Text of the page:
Source: The Miami Herald, February 26, 2006
By: Jennifer Babson
In Key West’s crumbling City Hall annex, wires protrude from ceilings, workers have glued plywood to keep concrete beams from falling, and an air-circulation problem has given the mayor a severe case of itchy eyes.
“It’s bad,” sniffled Mayor Morgan McPherson. “I’m taking steroids now.”
For more than a decade, city consultants have warned that Key West’s peach-colored City Hall and an adjacent building located in the island’s historic district were in dire need of replacement. But last year’s string of storms turned a problem into a crisis, forcing officials to scramble for a replacement that will cost millions and take years to erect.
In the meantime, Mother Nature might end up lending a hand with demolition.
“In a Category 2, the building will be here, but the roof will come off,” said John Jones, Key West’s assistant city manager.
In recent months, mold has mushroomed between concrete and sheetrock, forcing the city to pay $63,000 to a contractor that employs a substance known for its ability to also nix anthrax. But the black fuzzies have been here before.
“There is no mold in this building,” Jones said. “It will come back, but there’s no mold now.”
Fungus problems have spawned seven workers’ compensation claims within the past few months, though none have been filed since the buildings were de-molded last month.
“It’s definitely not the best of conditions,” said Roger Wittenberg, the city’s finance director.
Key West’s 17,500-square-foot City Hall sits in concrete ignominy on a shady corner of Old Town, surrounded by meticulously restored wooden masterpieces whose architectural maintenance is strictly upheld by city rules. A city parking garage next to City Hall was demolished in a hurry recently after raining plaster made it too much of a liability.
A few blocks away, commissioners and city board members hold their public meetings in a tiny, brick “Old City Hall” constructed in 1891 that has been nicely renovated.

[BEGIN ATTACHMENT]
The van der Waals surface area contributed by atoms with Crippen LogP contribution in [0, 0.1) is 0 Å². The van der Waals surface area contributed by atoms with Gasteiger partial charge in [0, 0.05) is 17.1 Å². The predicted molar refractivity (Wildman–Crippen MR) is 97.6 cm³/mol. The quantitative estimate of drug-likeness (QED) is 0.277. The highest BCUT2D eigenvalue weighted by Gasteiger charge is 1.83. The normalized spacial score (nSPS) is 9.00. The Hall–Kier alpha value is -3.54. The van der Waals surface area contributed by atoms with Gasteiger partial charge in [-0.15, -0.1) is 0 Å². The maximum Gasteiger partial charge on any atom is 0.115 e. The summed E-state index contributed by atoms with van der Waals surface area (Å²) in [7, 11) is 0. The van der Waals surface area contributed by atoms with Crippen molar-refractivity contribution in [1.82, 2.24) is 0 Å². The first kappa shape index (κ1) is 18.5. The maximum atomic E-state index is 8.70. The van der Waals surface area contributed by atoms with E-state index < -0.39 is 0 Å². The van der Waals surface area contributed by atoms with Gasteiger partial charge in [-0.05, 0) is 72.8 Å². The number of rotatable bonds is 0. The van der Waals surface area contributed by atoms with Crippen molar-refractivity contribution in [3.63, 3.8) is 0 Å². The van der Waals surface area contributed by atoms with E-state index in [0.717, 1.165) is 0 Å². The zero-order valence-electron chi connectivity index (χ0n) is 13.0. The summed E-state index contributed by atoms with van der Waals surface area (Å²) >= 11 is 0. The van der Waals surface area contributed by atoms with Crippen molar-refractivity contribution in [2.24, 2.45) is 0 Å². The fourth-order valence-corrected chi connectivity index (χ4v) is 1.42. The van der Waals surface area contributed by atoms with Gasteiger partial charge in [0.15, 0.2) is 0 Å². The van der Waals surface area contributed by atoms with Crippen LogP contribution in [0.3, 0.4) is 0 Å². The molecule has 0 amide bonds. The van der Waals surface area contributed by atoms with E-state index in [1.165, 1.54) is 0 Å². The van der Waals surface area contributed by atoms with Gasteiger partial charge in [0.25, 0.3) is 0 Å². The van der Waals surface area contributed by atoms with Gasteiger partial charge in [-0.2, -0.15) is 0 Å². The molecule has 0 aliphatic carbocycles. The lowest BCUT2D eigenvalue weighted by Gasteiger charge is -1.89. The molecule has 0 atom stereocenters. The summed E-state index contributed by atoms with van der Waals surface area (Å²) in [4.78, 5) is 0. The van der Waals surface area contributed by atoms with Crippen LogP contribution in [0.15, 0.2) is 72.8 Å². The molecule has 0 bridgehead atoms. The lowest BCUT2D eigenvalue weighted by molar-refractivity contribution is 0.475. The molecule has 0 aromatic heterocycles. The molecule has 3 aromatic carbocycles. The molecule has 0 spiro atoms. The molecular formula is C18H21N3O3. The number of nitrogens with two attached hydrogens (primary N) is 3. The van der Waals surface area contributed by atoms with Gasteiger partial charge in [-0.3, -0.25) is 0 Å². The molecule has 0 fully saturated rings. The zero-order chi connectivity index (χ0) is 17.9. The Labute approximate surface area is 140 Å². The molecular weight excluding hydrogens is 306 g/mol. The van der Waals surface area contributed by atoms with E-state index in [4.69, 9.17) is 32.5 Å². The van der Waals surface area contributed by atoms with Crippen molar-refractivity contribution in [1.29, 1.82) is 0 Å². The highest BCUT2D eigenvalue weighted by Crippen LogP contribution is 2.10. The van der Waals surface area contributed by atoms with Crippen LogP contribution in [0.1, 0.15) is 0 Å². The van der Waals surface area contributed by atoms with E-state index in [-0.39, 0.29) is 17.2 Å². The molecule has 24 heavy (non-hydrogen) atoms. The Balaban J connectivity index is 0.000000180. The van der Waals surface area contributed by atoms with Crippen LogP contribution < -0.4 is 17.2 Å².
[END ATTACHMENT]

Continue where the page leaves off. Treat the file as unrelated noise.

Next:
But the building is a far cry from the 44-year-old edifice in which most of Key West’s business is conducted.
The City Hall’s design still bears the imprint of Florida’s segregation laws, such as multiple bathrooms. But as Key West has grown, so has the need for more city office space. Unable to house all of its staff in one place, the city is paying about $300,000 in annual rent for various suites around town. On an increasingly congested island whose residents loath to commute, that has created some complications.
“It’s very difficult when I’m trying to coordinate a development proposal and the planner and the landscaper and the fire marshal and the utility director and the building department are all in different buildings in different parts of town,” sighed Ty Symroski, Key West’s planner.
City planners, Symroski said, have a nickname for a nearby office where they keep some of their files: “Mold world.”
Across a parking lot, in a building a few yards from City Hall, code enforcement officers prepare citations in a structure Jones concedes does not meet code.
A pungent smell — it’s not clear if it emanates from the chemicals used to de-mold or from fetid carpeting — fills lungs and leaves headaches.
“For one thing, the carpet is saturated. It got wet and damp and at one time sewage was overflowing. It’s been a couple of years,” Jones said. “They had to replace the carpet but all of that gets into the floor and the walls.”
Given the situation, some wonder why a new City Hall wasn’t built years ago.
“They have needed to replace the building for quite some time but what has happened is that they have deferred it for so long that it has become a crisis,” said Bert Bender, a local architect first contracted 14 years to help tackle the dilemma.
In 2000, commissioners passed on an opportunity to purchase a building in Key West’s New Town neighborhood. Meanwhile, City Hall continued its slide.
“Indecision isn’t why it didn’t happen. There were plenty of decisions made about working toward the process,” said former Mayor Jimmy Weekley. “We prioritized getting a new fire station and police station built first.”
Bender has analyzed ways City Hall could be rebuilt at the present site and has suggested other locations in Old Town and elsewhere. A number of city commissioners, however, are leaning toward several larger spaces in and around less densely packed New Town, where many longtime residents have relocated.
Whatever they decide, it will require a cash infusion. Though Key West has nearly $6 million in a City Hall reserve fund, the city must obtain approval from voters to underwrite a project that could cost up to $20 million and probably will have to be taller than zoning rules now allow.
For some, that can’t come too soon.
“We have needed a new City Hall for probably 10 years,” Jones said.